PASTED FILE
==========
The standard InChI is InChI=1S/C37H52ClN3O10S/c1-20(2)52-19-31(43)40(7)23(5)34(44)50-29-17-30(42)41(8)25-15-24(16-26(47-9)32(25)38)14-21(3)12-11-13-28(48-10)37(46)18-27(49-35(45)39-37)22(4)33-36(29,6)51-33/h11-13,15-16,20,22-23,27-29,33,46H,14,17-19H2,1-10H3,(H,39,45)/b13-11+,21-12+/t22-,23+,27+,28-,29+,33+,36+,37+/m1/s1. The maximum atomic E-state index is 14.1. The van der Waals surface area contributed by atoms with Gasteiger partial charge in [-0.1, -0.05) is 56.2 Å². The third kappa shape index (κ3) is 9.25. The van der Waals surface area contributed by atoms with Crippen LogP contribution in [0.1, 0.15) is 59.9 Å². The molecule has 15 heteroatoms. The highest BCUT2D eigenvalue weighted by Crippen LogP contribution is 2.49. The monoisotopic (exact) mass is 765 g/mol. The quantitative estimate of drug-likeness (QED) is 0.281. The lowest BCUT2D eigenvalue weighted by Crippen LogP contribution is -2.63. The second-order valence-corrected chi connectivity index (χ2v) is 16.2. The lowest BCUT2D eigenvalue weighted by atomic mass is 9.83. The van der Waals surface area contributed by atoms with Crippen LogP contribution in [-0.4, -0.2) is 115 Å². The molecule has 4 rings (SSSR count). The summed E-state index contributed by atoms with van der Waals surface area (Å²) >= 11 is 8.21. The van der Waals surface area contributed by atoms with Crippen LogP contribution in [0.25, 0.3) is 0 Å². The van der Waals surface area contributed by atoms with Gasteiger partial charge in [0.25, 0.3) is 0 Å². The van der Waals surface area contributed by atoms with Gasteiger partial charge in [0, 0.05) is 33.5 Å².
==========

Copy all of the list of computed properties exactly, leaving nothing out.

The standard InChI is InChI=1S/C37H52ClN3O10S/c1-20(2)52-19-31(43)40(7)23(5)34(44)50-29-17-30(42)41(8)25-15-24(16-26(47-9)32(25)38)14-21(3)12-11-13-28(48-10)37(46)18-27(49-35(45)39-37)22(4)33-36(29,6)51-33/h11-13,15-16,20,22-23,27-29,33,46H,14,17-19H2,1-10H3,(H,39,45)/b13-11+,21-12+/t22-,23+,27+,28-,29+,33+,36+,37+/m1/s1. The maximum atomic E-state index is 14.1. The van der Waals surface area contributed by atoms with Gasteiger partial charge in [-0.1, -0.05) is 56.2 Å². The third kappa shape index (κ3) is 9.25. The van der Waals surface area contributed by atoms with Crippen LogP contribution in [0.1, 0.15) is 59.9 Å². The molecule has 15 heteroatoms. The highest BCUT2D eigenvalue weighted by Crippen LogP contribution is 2.49. The monoisotopic (exact) mass is 765 g/mol. The quantitative estimate of drug-likeness (QED) is 0.281. The lowest BCUT2D eigenvalue weighted by Crippen LogP contribution is -2.63. The second-order valence-corrected chi connectivity index (χ2v) is 16.2. The lowest BCUT2D eigenvalue weighted by atomic mass is 9.83. The van der Waals surface area contributed by atoms with Crippen LogP contribution in [-0.4, -0.2) is 115 Å². The molecule has 4 rings (SSSR count). The summed E-state index contributed by atoms with van der Waals surface area (Å²) >= 11 is 8.21. The van der Waals surface area contributed by atoms with Crippen LogP contribution in [0.25, 0.3) is 0 Å². The van der Waals surface area contributed by atoms with Gasteiger partial charge in [0.25, 0.3) is 0 Å². The van der Waals surface area contributed by atoms with Gasteiger partial charge in [0, 0.05) is 33.5 Å².